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Stealing Domains via GMail

Using GMail to manage your domain administration can be risky, as some security researchers have found out in the past, but it seems that this lesson is a painful one that plenty of other website owners are finding out, first hand.

Despite the understandable panic and fear being expressed by some of the site owners who have lost control over their domains, it most likely is not a direct flaw in GMail that is leading to the site and account compromises.

In previous cases, the breaches were a result of attackers being able to gain access to GMail accounts through relatively simple hacking attempts and from there they were able to create requests for transferring ownership of the various domains under their control to the hackers. Because many domain registrars (the common thread in many of these cases being GoDaddy) will allow domain transfers based off emails from the nominated account holder's email address, the domain registrars can't really differentiate between a legitimate and illegitimate account transfer request, especially when the attacker controls the victim's email account.

In the most recent domain theft cases, suspicion has fallen on a possibly Turkish hacker (it is the furthest common point that each attacked site owner has been able to trace). When published the supposed email of the attacker (, they were threatened with a significant Distributed Denial of Service attack unless they removed records of the email from their site.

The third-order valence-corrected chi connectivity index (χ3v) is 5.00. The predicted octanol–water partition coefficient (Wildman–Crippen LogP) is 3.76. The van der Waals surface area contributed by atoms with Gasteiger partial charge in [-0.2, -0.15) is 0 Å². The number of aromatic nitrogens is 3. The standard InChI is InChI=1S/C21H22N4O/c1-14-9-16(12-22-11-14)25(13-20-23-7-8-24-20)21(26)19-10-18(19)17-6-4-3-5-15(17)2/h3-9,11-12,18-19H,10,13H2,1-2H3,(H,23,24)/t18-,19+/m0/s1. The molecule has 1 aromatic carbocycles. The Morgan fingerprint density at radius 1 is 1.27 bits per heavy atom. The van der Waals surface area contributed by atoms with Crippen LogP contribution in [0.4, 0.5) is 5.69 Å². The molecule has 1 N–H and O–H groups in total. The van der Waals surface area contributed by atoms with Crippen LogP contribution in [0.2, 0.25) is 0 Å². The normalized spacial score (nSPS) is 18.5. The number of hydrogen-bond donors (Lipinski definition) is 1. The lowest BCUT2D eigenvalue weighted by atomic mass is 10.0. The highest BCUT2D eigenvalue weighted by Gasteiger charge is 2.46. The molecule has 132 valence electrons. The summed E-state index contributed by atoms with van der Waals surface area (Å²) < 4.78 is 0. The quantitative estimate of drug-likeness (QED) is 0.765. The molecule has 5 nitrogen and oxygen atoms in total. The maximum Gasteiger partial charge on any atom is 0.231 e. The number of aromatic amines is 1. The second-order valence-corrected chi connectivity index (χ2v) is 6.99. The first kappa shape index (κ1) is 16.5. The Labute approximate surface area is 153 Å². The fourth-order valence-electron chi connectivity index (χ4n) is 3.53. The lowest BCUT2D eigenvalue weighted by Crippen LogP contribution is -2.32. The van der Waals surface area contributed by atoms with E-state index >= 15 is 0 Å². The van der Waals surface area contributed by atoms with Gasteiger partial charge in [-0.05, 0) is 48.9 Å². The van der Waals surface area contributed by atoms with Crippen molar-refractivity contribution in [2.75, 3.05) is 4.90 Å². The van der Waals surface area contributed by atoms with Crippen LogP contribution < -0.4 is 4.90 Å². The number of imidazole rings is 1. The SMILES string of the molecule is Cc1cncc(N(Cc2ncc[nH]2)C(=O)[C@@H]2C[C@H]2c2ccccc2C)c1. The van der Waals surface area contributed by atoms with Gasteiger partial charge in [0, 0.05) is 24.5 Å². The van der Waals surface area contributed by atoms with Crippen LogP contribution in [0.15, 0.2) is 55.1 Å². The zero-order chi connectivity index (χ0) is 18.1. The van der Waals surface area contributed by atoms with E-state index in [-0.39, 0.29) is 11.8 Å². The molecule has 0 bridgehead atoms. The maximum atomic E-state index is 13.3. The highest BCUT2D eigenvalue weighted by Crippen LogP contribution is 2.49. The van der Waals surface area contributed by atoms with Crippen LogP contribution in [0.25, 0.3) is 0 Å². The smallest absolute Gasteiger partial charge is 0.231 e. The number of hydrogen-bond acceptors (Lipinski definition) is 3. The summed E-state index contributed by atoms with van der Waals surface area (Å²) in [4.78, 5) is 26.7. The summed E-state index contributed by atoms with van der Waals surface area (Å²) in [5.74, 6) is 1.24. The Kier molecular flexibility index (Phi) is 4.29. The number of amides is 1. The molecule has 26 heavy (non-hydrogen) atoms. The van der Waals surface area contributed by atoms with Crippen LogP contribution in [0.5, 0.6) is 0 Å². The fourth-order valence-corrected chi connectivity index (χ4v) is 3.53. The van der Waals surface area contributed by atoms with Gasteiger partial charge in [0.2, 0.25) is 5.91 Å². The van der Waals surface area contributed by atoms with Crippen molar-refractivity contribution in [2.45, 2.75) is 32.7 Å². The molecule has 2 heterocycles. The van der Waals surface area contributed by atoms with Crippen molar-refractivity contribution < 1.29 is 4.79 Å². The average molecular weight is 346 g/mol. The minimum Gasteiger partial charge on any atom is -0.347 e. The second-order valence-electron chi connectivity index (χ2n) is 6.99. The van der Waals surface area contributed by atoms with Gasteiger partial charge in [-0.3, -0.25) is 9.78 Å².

With it becoming simpler and simpler to obtain domains for the everyday user, and with the continuing popularity of webmail accounts as primary email accounts, the problems of domain theft are going to become more common and more frustrating.

Almost all users are aware that viruses and worms exist, and there is increasing awareness of the risks of phishing and identity theft. It might be some time yet, but users are going to have to become aware of the risks associated with domain and email account theft.

If domain registrars required two factor / two channel means for transferring domain registrations or significant modification of ownership details then it would stop many of these incidents from taking place. It won't stop the compromise of webmail accounts, but it will mitigate the ability of the attacker to transfer domain ownership.

23 November 2008

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